My personals favorite kind of printmaking is Intaglio. I love to etch! Let me take you through the steps of making an etching. We start with a zinc plate (although some people use copper). There are many methods as to how to etch the plate… The simplest place to start is with an etching needle. The needle is strong metal with a sharp point at one or both ends. The etching needle can be used in many ways. The easiest would be to start by scratching directly into the plate with the needle. This is called drypoint. The line created can be darker or lighter depending on how hard you press with the needle. A drypoint line is also typically richer and softer than an etched line. The second way to use this tool would be to cover the plate with asphaltum, the substance used to hold pebbles together to make asphalt roads. Asphaltum resists acid so wherever it is applied, the plate is protected. Then you would take a somewhat dulled etching needle and use it to scrape lines through the asphaltum. These lines are then exposed and the plate can be soaked in acid to eat the metal in these areas away. The longer you leave the plate in the acid, the deeper the line will etch and the Etching Tools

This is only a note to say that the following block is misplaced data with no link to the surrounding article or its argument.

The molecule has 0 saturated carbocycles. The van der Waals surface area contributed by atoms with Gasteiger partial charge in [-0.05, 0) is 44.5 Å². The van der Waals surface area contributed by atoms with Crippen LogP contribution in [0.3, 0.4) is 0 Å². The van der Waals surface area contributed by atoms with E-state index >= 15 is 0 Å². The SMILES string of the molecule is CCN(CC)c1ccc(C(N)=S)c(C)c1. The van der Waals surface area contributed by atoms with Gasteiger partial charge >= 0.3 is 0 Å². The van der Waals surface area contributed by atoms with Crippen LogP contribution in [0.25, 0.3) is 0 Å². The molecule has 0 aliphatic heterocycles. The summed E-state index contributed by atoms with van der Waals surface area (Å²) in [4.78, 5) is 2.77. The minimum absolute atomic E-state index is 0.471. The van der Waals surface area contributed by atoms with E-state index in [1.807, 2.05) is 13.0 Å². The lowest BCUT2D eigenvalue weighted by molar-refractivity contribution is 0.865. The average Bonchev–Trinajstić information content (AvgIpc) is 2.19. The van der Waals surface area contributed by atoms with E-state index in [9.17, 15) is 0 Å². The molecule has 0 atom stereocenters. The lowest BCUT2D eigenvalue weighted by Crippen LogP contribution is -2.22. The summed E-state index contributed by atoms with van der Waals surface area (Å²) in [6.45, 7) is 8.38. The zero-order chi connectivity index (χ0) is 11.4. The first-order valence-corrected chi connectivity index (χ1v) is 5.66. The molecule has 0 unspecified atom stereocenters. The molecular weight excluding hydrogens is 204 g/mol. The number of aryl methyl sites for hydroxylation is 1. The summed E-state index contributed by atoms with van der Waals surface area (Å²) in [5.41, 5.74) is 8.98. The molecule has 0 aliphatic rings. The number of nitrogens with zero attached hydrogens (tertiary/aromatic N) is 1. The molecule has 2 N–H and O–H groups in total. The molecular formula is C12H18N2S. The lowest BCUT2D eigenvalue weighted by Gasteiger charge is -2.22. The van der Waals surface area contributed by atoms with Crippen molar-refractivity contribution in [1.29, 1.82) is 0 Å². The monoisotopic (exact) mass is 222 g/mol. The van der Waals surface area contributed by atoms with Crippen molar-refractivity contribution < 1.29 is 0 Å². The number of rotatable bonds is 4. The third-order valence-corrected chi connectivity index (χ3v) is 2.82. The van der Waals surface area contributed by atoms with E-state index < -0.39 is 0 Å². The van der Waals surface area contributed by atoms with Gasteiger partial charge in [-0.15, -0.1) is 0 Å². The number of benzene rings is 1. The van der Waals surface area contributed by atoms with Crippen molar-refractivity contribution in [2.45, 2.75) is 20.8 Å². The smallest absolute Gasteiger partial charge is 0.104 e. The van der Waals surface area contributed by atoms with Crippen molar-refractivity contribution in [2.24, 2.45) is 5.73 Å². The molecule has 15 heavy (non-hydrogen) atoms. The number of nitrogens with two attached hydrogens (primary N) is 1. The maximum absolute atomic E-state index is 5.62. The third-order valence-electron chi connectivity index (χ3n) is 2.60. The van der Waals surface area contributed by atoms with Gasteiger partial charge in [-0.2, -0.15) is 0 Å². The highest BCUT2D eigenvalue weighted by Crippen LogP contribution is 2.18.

more ink it will hold. Now, mistakes do happen and mind change. When you have a line you do not want, the scraper can also be used to create a texture which holds ink. This would mean another type of line which looks there are two tools to help take that line away. First you have the scraper which will help scrape away the metal around a line to level the surface with the depth of the line (therefore leaving nothing to hold the ink). You would then use the burnisher to smoothly press down the metal and flatten it. This will help to be sure that no texture is left in the metal from the scraper which would hold ink as well. The scraper can also be used to create a texture which holds ink. This would mean another type of line which looks different from that of the etching needle. It can be manipulated to hold light wide lines of grays. Another way to approach the plate is to start with the plate entirely black and use the burnisher and scraper to create whites. A Rocker can be used to make these blacks. The rocker has a curved edge made up of small points all in a line. Rockers come in different point sizes measured by dots per inch. The rocker would be rocked across the plate from every direction until the plate is entirely covered with the dots which hold ink to create an even velvety black. This takes some time! You would then use the scraper to take away metal or the burnisher to smooth the excess metal into the indented dots so that you can create subtle grays and whites. This is like working in reverse of the other techniques. This method tends to create much richer blacks and much softer gradations between the tones. When you make a mistake here, creating an unwanted white instead of an unwanted black, you can use a roulette to return the texture to that area. The roulette rolls like a wheel and has a small surface of dots. You would have to remember to match this dot size with the dot size you originally used to rock the plate. Another method of etching the plate is to use spray paint, which is resistant to acid and to spray a fine mist over the plate creating dots, not solids. This would then be etched with the acid and the spaces between the dots of spray paint will be eaten away and hold ink. This creates a nice rich black or any shade of gray depending on how long you etch it. With this technique, you can create tones and textures. You can also do what is called a soft ground. Asphaltum is a hard ground, the ground will not lift unless it is scraped away or washed away with a solvent. A soft ground will resist acid, but it is pliable. You can cover the plate in soft ground and then press objects into it, a textured fabric for example. This will allow you to reproduce these textures in the plate with amazing accuracy and subtleties.